☀️ Number one! ☀️
I got to read one of my top two most anticipated books of the year–AKA K.D. Edwards’ The Hanged Man (yes, The Hanged Man that I’ve been blathering about on Twitter and doing promo for)–and I wrote a review for it on Goodreads.
☀️ Number two! ☀️
My brain tried to coerce me. “Listen. I know have your hands full with a day job and volunteer work and art studies and a blog and, like, social obligations–whatever those are–but don’t you think doing a release promo for this book would be fun? And sexy?”
And friends, I’m a sucker. I fell for it.
☀️ Number three! ☀️
I was asked if I wanted to be featured on the book as a blurb, and once I gathered my jaw off the floor, I immediately said yes. Elation was closely followed by “Oh shit, I only spent 20 minutes writing that review.” But my thought was that it was going to be inside the book, within the first few pages, and squashed between a handful of blurbs from other bloggers. So no biggie if it’s not super polished, right?
☀️ Number four! ☀️
I got an email with the final proof of the cover.
Scott Reintgen! T. Frohock! And… *squints* this other person?
Ahem. Yes! Hi! Hello!
Imposter Syndrome, meet the pointy end of my sword. (Named “This is so beyond what I was expecting that my brain didn’t even have a chance to freak out”)
The Tarot Sequence series has been a source of incredible opportunities and friendships, and the fact that my first blurb opportunity was for this book says something loud and precious. And I’ll be holding onto it for a while.
Also, did you know publishers allowed swearing on their full-release covers?? Because I didn’t, and this was a VERY cool way of finding out.
Author: K.D. Edwards Genre(s): Urban Fantasy, LitRPG (lite) Subject(s)/Theme(s): LGBTQ+ (everyone), Found Family Publisher: Pyr Release Date: December 17th, 2019 Page Count: 386 (paperback)
(*There’s a lot of bias with this rating. Like, a LOT. It’s a beautifully muddied water of personal relationships and life events…and I wouldn’t have it any other way.)
CW: talk and implications of sexual abuse, rape, and pedophilia
Hey, K.D? Sequel Syndrome just called. It wants you to send some pillows and blankets to the titanium coffin you just buried it in.
Clearly The Hanged Man is the product of a mortal man making deals with a high demon, because it has no business–none whatsoever–being this damn good. Disgusting, paradoxical levels of good.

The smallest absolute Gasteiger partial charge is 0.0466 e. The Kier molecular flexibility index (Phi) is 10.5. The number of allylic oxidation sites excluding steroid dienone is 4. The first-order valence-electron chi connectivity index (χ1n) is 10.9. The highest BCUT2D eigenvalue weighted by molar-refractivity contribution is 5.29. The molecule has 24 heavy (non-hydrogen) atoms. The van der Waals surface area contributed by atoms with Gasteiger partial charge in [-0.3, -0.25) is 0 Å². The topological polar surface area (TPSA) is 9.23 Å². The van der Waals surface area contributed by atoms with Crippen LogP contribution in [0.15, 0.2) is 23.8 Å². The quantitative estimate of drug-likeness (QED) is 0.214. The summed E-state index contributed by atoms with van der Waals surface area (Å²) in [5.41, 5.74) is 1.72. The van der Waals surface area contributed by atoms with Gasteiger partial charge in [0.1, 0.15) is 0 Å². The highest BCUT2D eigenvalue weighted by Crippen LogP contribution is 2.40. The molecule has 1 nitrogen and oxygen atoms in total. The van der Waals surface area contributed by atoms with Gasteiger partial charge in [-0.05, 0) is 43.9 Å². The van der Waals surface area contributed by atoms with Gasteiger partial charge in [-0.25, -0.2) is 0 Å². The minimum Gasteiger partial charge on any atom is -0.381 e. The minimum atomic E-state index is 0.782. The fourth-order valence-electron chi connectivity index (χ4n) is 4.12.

I mean, we’ve seen New Atlantis before, we know these characters, so the honeymoon glow should have worn off at least a little, because that’s how sequels tend to go. The world shouldn’t feel just as heartpounding and unexpected as the first time I read The Last Sun–like the jolt of a first kiss experienced over and over again. There is ZERO logic to that.
And yet. And yet.
This book takes everything you loved about The Last Sun and takes it up a level. And another. And another. And then just when you think, “Well, that has to be the peak,” it smiles and takes you up into another building stacked on top of this one. Because the last 1/3 of the book? Fucking brace yourselves. It is an unending, head-spinning series of revelations and backs against the wall and consequent choices–choices that left me yelling and shaking with adrenaline–and Atlantean magic pushed beyond limits to mesmerizing results. It’s characters navigating their vulnerabilities and fears with one another, and I lost track of the number of times I cried.
Brand said, fiercely, in a breaking voice. “You’re my boy. You can do anything. Anything.”
Things get darker (more so than I’d expected). Stakes are much higher. The banter and the jokes are even better. And the worldbuilding is off the charts. We also get to see Rune and Brand interacting with small children, to hilarious and surprisingly good results, and that’s something I can’t get enough of.
Oh, and for those who felt that TLS was a bit of a white sausage fest (and I say that with affection)–rest assured! Several new major characters make their appearance in this book, many of them female and/or POC, and they’re all written with exquisite care.
This beautiful messy family just got a lot bigger and I cannot wait for everyone to experience it.